In Ch. 8 of DEMOCRATIC AUTHORITY, David Estlund argues for a certain kind of political authority on a purely intuitive basis (as a run-up to a more-principled or intuition-vindicating defense of political authority). His argument starts with the intuitive (and Lockean) anti-vigilante principle (AVP):
when there is a system that serves the purposes of judgment and punishment without private punishment, then private punishment is morally wrong
The idea here is that the obligation not to engage in relevant sorts of private punishment (even when the public verdict is known to be wrong) is generated by the system of public justice forbidding private punishment or vigilante behavior. Since forbidding-generated as well as command-generated obligation (to obey) suffices for authority, what we have here is a kind of political authority. (Notice that, despite my language here, the system need not be public in anything like the governmental sense. The system could be privately-run but dominant in a geographic area.)
One might, of course, reject AVP. More plausibly, one might accept a version of AVP that is consistent with skepticism about political authority because one’s obligation not to punish privately runs out whenever the system of public justice fails (or reasonably seems to fail). But the stronger version of AVP is highly intuitive.
One might object that an adequate system of public justice does not forbid one from seeking private justice (after all, there might be no direct command issued by anyone). In which case, perhaps we have a rather interesting case like that of generating obligations to stop in drivers by stepping out in front of their cars, but we don’t have authority. But, if the norms and expectations in a group come to ‘you are not to do X’, this comes to the group forbidding X. So dominant-collective-attitude-style forbidding does not and need not involve any order-giving or commanding. (Alternatively, one might argue that what we need for political authority is not forbidding, but commanding or order-giving. But forbidding seems to be in the right family of social-regulatory actions and attitudes.)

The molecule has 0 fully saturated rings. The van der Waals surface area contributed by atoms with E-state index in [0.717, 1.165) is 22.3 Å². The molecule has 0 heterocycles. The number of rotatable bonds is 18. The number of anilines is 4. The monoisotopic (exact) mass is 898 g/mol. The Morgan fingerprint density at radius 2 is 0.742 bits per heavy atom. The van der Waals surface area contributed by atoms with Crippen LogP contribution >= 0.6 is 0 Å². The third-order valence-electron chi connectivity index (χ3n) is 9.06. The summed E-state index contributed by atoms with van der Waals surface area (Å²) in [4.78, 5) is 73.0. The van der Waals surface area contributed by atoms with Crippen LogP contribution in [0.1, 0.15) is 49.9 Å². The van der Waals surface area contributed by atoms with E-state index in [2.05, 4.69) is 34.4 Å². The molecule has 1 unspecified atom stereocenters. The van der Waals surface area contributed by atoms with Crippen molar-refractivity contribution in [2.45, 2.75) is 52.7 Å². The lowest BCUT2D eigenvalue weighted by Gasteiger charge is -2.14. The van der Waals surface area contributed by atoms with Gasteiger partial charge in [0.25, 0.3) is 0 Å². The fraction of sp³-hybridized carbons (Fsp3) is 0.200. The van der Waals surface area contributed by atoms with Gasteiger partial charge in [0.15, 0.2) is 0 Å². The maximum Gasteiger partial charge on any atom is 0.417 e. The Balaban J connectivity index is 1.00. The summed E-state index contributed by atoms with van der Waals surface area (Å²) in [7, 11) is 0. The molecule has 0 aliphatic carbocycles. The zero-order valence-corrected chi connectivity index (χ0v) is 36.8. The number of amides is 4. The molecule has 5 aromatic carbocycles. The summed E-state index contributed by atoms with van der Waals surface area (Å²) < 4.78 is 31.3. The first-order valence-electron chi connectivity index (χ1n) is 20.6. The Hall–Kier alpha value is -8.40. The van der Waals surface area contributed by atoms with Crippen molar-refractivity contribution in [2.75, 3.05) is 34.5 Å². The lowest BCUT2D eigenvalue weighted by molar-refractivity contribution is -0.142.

Estlund worries that the relevant actions or states might cause the obligations in a merely-accidental way (as a mere side-effect of action, as when I walk out in front of your car), but I don’t see why this is a worry. Once it is granted that the group forbids one’s X-ing, it is a mere philosopher’s quibble to worry that, perhaps, despite this, the obligation – of precisely the right content – is not generated in the right way. It is pretty clear that, in any realistic scenario, if you get the obligation not to be a vigilante from an adequate-enough public system of justice forbidding it, the obligation is generated, if it is generated at all, by the forbidding and in the right way for political authority.
(Estlund’s language of ‘the moral power to forbid/require’ – as against, say ‘causing there to be a moral requirement by requiring’ – does not make clear that the obligation-generating action is forbidding/requiring descriptively considered. In line with this, the relevant distinction for him is that between obligations or their generation being accidental or non-accidental relative to the relevant institution or practice. I don’t think this is the best way of framing things. However, I also worry that there is something subtle in Estlund’s treatment that I am missing.)
This is a pretty good intuitive-level argument in favor of at least a limited kind of political authority! Maybe it is still a puzzle how this could be – maybe, in the end, the relevant intuitions and hence the conclusion cannot be vindicated in a deeply explanatory/justificatory way – but that this is seems pretty intuitive once we accept AVP and some ancillary premises and think things over in a logical way.
(The philosophical anarchist would deny that the obligation here extends to not punishing privately in relevant ways when the public system fails to punish a guilty party. The point here is simply that, in the case of public criminal justice, what philosophical anarchism says is, for many people, not very intuitive. Of course, substantive intuitions being what they are, mileage will vary.)